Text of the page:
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Hairballs in Cats

 

Hairballs in Cats

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Cats spend a significant part of their lives cleaning and grooming -- as much as 1/3 of their waking hours. While this natural instinct makes them ideal house pets, it can lead to some uncomfortable side effects.

            The problem begins during the cleaning process, when cats often swallow their own hair. The cat’s tongue is the culprit. It has tiny, barb-like projections on its surface which pull loose hair from the coat. Because of the inward angle of these barbs, the hair remains lodged on the tongue's surface until the cat swallows it. Since hair is largely insoluble protein, it cannot be dissolved by the cat's digestive system. As this undigested hair begins to knot in the stomach and accumulate in the gastrointestinal tract it can interfere with normal digestion and elimination.

            Symptoms of "hairballs" include constipation, listlessness and vomiting. It is also a cause of depression and loss of appetite in cats. The most dramatic and obvious symptom is the regurgitated hairball, which is often tubular in shape. Besides being an inconvenience to clean up, it is a definite sign that your cat has a problem and needs help.

            Although rarely fatal, hairballs are very uncomfortable for your cat and can also indicate a serious problem. Cats that vomit hairballs frequently almost always have an underlying intestinal disease, such as inflammatory bowel disease. Normal short haired cats don’t vomit hairballs more than a few times a year.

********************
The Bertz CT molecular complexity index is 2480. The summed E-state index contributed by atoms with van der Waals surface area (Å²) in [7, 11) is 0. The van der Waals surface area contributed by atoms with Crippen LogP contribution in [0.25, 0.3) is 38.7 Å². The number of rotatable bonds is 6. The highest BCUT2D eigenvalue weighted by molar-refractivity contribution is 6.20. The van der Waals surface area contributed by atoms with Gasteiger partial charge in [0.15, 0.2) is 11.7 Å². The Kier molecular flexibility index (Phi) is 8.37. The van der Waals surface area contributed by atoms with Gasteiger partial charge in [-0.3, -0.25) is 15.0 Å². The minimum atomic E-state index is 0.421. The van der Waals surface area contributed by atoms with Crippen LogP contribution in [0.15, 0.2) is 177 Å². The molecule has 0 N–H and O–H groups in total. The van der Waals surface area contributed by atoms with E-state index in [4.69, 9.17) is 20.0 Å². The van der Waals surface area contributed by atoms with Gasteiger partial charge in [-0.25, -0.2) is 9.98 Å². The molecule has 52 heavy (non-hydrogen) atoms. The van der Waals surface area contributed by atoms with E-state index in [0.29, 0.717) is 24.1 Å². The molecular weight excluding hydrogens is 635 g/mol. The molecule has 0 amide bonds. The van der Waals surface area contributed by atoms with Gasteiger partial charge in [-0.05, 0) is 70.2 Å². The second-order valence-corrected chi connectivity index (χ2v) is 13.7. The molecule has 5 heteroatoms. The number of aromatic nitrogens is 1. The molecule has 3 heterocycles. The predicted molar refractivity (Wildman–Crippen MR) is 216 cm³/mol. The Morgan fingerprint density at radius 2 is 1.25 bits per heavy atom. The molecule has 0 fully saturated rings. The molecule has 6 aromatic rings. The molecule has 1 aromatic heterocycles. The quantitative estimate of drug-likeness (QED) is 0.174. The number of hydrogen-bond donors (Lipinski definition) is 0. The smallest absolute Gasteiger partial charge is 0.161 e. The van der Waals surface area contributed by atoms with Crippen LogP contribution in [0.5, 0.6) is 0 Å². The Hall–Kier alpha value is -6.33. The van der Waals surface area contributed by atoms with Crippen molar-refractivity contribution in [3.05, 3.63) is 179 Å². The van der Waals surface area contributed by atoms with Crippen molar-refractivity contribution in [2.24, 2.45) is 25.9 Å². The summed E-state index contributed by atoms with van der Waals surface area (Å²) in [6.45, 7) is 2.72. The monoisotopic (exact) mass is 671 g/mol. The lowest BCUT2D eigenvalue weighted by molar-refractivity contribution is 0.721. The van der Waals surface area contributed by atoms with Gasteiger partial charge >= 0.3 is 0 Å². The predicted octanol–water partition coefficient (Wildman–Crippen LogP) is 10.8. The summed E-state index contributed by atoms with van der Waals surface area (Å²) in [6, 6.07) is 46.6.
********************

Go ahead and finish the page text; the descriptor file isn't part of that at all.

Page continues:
WHAT CAN BE DONE FOR THE HAIRBALLS THEMSELVES?

 

Daily brushing of the cat's coat to remove loose hair is good preventative medicine. Long-haired breeds like Himalayans and Persians need special attention. During the spring when all cats shed, daily brushing is especially important. After brushing, wipe your cat down with a damp towel to remove loose hair.

            Besides brushing the coat, there are several medications which are available to eliminate hairballs and help prevent their reoccurrence. A dietary fiber supplement, when added to the cat's food, can aid in the elimination of accumulated hair and other materials without discomfort. Look for foods that say “Hairball Control” or “Hairball Formula” on the label. Laxatives may also be recommended.

            Remember, your cat relies on you for help in relieving this problem. A program of frequent brushing and regular use of a hairball remedy should help. Don’t ignore this symptom if it persists or seems excessive to you. There may be a serious underlying problem.


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